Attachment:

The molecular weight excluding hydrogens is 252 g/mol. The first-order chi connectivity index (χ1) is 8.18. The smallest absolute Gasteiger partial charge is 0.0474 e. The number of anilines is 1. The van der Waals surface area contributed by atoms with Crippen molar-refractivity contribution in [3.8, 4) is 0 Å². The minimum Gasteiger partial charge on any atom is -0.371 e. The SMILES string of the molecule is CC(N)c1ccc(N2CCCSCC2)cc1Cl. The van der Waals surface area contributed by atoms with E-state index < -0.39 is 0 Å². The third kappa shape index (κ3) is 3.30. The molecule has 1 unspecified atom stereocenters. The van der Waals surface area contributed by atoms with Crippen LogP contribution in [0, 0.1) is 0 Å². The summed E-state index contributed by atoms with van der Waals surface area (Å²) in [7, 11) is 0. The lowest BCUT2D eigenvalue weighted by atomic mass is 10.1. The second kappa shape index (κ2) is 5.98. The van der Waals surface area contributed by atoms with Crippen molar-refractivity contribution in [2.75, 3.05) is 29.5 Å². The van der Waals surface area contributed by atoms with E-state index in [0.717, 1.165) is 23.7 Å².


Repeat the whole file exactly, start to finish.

The molecular weight excluding hydrogens is 252 g/mol. The first-order chi connectivity index (χ1) is 8.18. The smallest absolute Gasteiger partial charge is 0.0474 e. The number of anilines is 1. The van der Waals surface area contributed by atoms with Crippen molar-refractivity contribution in [3.8, 4) is 0 Å². The minimum Gasteiger partial charge on any atom is -0.371 e. The SMILES string of the molecule is CC(N)c1ccc(N2CCCSCC2)cc1Cl. The van der Waals surface area contributed by atoms with E-state index < -0.39 is 0 Å². The third kappa shape index (κ3) is 3.30. The molecule has 1 unspecified atom stereocenters. The van der Waals surface area contributed by atoms with Crippen LogP contribution in [0, 0.1) is 0 Å². The summed E-state index contributed by atoms with van der Waals surface area (Å²) in [7, 11) is 0. The lowest BCUT2D eigenvalue weighted by atomic mass is 10.1. The second kappa shape index (κ2) is 5.98. The van der Waals surface area contributed by atoms with Crippen molar-refractivity contribution in [2.75, 3.05) is 29.5 Å². The van der Waals surface area contributed by atoms with E-state index in [0.717, 1.165) is 23.7 Å².